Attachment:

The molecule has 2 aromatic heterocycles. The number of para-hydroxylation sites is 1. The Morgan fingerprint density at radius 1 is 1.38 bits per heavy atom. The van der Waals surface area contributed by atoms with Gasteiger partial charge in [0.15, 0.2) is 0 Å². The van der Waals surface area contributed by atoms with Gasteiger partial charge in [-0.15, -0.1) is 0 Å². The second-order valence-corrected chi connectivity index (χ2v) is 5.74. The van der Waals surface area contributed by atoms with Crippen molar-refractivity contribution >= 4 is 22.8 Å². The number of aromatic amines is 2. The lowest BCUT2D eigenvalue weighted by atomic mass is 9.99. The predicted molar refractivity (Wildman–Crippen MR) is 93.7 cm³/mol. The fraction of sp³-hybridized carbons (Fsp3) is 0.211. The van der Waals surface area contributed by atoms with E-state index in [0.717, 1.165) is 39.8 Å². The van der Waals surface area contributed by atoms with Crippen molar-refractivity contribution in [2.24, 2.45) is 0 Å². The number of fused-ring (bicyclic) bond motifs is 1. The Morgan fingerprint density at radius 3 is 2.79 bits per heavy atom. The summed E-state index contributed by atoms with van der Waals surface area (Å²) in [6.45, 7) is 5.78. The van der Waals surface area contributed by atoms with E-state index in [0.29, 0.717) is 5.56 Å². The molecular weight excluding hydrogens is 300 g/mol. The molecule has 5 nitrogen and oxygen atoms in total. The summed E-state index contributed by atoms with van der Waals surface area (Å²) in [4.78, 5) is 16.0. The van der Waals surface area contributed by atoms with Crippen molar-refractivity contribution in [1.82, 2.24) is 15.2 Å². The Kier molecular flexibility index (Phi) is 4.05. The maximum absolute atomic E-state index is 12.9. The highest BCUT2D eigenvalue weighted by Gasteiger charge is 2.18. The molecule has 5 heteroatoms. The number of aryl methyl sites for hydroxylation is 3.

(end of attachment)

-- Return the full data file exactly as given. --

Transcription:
The molecule has 2 aromatic heterocycles. The number of para-hydroxylation sites is 1. The Morgan fingerprint density at radius 1 is 1.38 bits per heavy atom. The van der Waals surface area contributed by atoms with Gasteiger partial charge in [0.15, 0.2) is 0 Å². The van der Waals surface area contributed by atoms with Gasteiger partial charge in [-0.15, -0.1) is 0 Å². The second-order valence-corrected chi connectivity index (χ2v) is 5.74. The van der Waals surface area contributed by atoms with Crippen molar-refractivity contribution >= 4 is 22.8 Å². The number of aromatic amines is 2. The lowest BCUT2D eigenvalue weighted by atomic mass is 9.99. The predicted molar refractivity (Wildman–Crippen MR) is 93.7 cm³/mol. The fraction of sp³-hybridized carbons (Fsp3) is 0.211. The van der Waals surface area contributed by atoms with E-state index in [0.717, 1.165) is 39.8 Å². The van der Waals surface area contributed by atoms with Crippen molar-refractivity contribution in [2.24, 2.45) is 0 Å². The number of fused-ring (bicyclic) bond motifs is 1. The Morgan fingerprint density at radius 3 is 2.79 bits per heavy atom. The summed E-state index contributed by atoms with van der Waals surface area (Å²) in [6.45, 7) is 5.78. The van der Waals surface area contributed by atoms with E-state index in [0.29, 0.717) is 5.56 Å². The molecular weight excluding hydrogens is 300 g/mol. The molecule has 5 nitrogen and oxygen atoms in total. The summed E-state index contributed by atoms with van der Waals surface area (Å²) in [4.78, 5) is 16.0. The van der Waals surface area contributed by atoms with Crippen molar-refractivity contribution in [1.82, 2.24) is 15.2 Å². The Kier molecular flexibility index (Phi) is 4.05. The maximum absolute atomic E-state index is 12.9. The highest BCUT2D eigenvalue weighted by Gasteiger charge is 2.18. The molecule has 5 heteroatoms. The number of aryl methyl sites for hydroxylation is 3.